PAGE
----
Book Image

Godot 4 Game Development Cookbook

By : Jeff Johnson
5 (1)
Book Image

Godot 4 Game Development Cookbook

5 (1)
By: Jeff Johnson

Overview of this book

Want to transition from Godot 3 to 4? Look no further than the Godot 4 Game Development Cookbook. This comprehensive guide covers everything you need to become proficient with the latest GUI, GDscript 2.0, Vulkan 2D/3D rendering, shaders, audio, physics, TileSet/TileMap, importing, sound/music, animation, and multiplayer workflows. With its detailed recipes, the book leaves no stone unturned. The Godot 4 Cookbook begins by exploring the updated graphical user interface and helps you familiarize yourself with the new features of GDscript 2.0. Next, it delves into the efficient rendering of 2D and 3D graphics using the Vulkan renderer. As it guides you in navigating the new Godot 4 platform, the book offers an in-depth understanding of shaders, including the latest enhancements to the shader language. Moreover, it covers a range of other topics, including importing from Blender, working with audio, and demystifying the new Vulkan Renderer and the physics additions for 2D and 3D. The book also shows you how the new changes to TileSet and TileMap make 2D game development easy. Advanced topics such as importing in Godot 4, adding sound and music to games, making changes in the Animation editor, and including workflows for multiplayer in Godot 4 are covered in detail. By the end of this game development book, you’ll have gained a better understanding of Godot 4 and will be equipped with various powerful techniques to enhance your Godot game development efficiency.
Table of Contents (13 chapters)

Using the super keyword to call a function

In Godot 3.x, we used to call a function of the parent class from a subclass by using the .function of the parent class. Now we use the super keyword. In the example, we will use in this recipe, we have SniperEnemyClass, which is inherited from DefaultEnemyClass. If we wanted to call the rifle function in DefaultEnemyClass from SniperEnemyClass, we would use the super keyword, but in Godot 3.x, we use .rifle().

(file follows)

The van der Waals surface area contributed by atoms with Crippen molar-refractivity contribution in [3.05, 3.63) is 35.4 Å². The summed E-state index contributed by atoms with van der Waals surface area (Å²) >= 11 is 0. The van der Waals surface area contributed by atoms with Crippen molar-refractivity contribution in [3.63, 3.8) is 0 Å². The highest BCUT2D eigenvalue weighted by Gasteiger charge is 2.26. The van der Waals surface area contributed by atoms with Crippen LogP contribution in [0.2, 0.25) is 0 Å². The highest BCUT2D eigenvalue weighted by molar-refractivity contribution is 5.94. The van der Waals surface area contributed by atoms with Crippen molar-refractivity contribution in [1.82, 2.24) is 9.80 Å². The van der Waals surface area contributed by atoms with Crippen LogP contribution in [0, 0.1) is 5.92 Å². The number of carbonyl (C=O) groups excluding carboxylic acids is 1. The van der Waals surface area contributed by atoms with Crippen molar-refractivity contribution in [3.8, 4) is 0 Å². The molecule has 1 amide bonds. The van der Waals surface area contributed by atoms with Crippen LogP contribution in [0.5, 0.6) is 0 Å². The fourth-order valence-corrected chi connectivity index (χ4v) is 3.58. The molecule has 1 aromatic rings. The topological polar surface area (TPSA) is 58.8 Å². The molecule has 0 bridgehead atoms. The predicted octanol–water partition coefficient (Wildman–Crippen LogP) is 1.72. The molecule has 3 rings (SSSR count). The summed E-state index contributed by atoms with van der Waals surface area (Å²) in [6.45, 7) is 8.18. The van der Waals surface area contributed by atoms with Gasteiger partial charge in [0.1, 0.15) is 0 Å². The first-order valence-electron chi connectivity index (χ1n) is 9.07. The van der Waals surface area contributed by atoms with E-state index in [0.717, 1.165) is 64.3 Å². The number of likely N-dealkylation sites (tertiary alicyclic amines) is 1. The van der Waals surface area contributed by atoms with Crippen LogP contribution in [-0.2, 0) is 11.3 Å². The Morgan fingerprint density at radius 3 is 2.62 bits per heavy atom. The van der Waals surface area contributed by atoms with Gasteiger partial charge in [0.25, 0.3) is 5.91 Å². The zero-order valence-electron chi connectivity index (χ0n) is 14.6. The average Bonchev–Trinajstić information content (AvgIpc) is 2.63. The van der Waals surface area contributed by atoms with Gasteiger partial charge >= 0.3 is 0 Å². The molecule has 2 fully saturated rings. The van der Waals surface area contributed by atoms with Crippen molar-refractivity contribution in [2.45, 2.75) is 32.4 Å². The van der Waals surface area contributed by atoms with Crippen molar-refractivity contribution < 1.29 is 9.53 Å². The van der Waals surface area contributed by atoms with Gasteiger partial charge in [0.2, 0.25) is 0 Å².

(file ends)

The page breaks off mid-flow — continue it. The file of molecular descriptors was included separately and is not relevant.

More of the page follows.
Getting ready

For this recipe, create a new scene by clicking + to the right of the current Scene tab and clicking Node2D. Select Save Scene As and name it Super.

How to do it…

We will create two classes called SniperEnemyClass, which is inherited from DefaultEnemyClass. The DefaultEnemyClass class has two functions called rifle and orders. We will use the super keyword from SniperEnemyClass to call the two functions:

  1. Add a script named Super to Node2D and delete all of the default lines except line 1.
  2. Let’s start on line 11 and create DefaultEnemyClass:
    11 class DefaultEnemyClass extends Node2D:          
    12     func rifie():                   
    13        print("Basic rifle")                        
    14     func orders():                              
    15        print("Guard the front gate.")
  3. Now let’s create SniperEnemyClass starting on line 17:
    17 class SniperEnemyClass extends DefaultEnemyClass:
    18     func rifle():                              
    19        print("Sniper rifle")                   
    20        super.orders()                          
    21        super()
  4. We need to add a couple of variables to the _ready() function so we can see the output of the print statement on the console. Let’s start on line 3:
    3  func _ready():                           
    4      var enemy = DefaultEnemyClass.new()          
    5      var sniper = SniperEnemyClass.new()          
    6  
    7      enemy.rifle()                                
    8      enemy.orders()                              
    9      sniper.rifle()
  5. Now click the Run the current scene button or hit the F6 key.
Figure 2.6 – super keyword code (GDScript for steps 2–4)

Figure 2.6 – super keyword code (GDScript for steps 2–4)

How it works…

We added a script to Node2D and named it Super. Then we deleted all of the lines in the script except line 1.

We made a class called DefaultEnemyClass, which extends Node2D so, later, we can see the output on the console. In lines 12–13, we made a function called rifle to print out a rifle. In lines 14–15, we made a function called orders to print out the orders.

We made a class called SniperEnemyClass, which extends DefaultEnemyClass. In lines 18–19, we created a rifle function, which prints out a sniper rifle. In line 20, we called the orders function in the DefaultEnemyClass class using the super keyword. In line 21, we called the rifle function in DefaultEnemyClass from SniperEnemyClass using the super() keyword. As long as you are in a function that is in both parent and child classes, you can use super(). If you want to call a different function in DefaultEnemyClass, then you have to use super.function.

In lines 4–5, we created enemy and sniper instances for the two classes. In line 7, we called the rifle() function in DefaultEnemyClass to see which rifle was set as the default. In line 8, we called the orders() function in DefaultEnemyClass to see the enemy orders. In line 9, we called the rifle() function in SniperEnemyClass.

We ran the current scene. We saw Basic rifle, Guard the front gate., Sniper rifle, Guard the front gate., and Basic rife on the console.

We get the following console output when we run the current scene:

Figure 2.7 – super keyword console output

Figure 2.7 – super keyword console output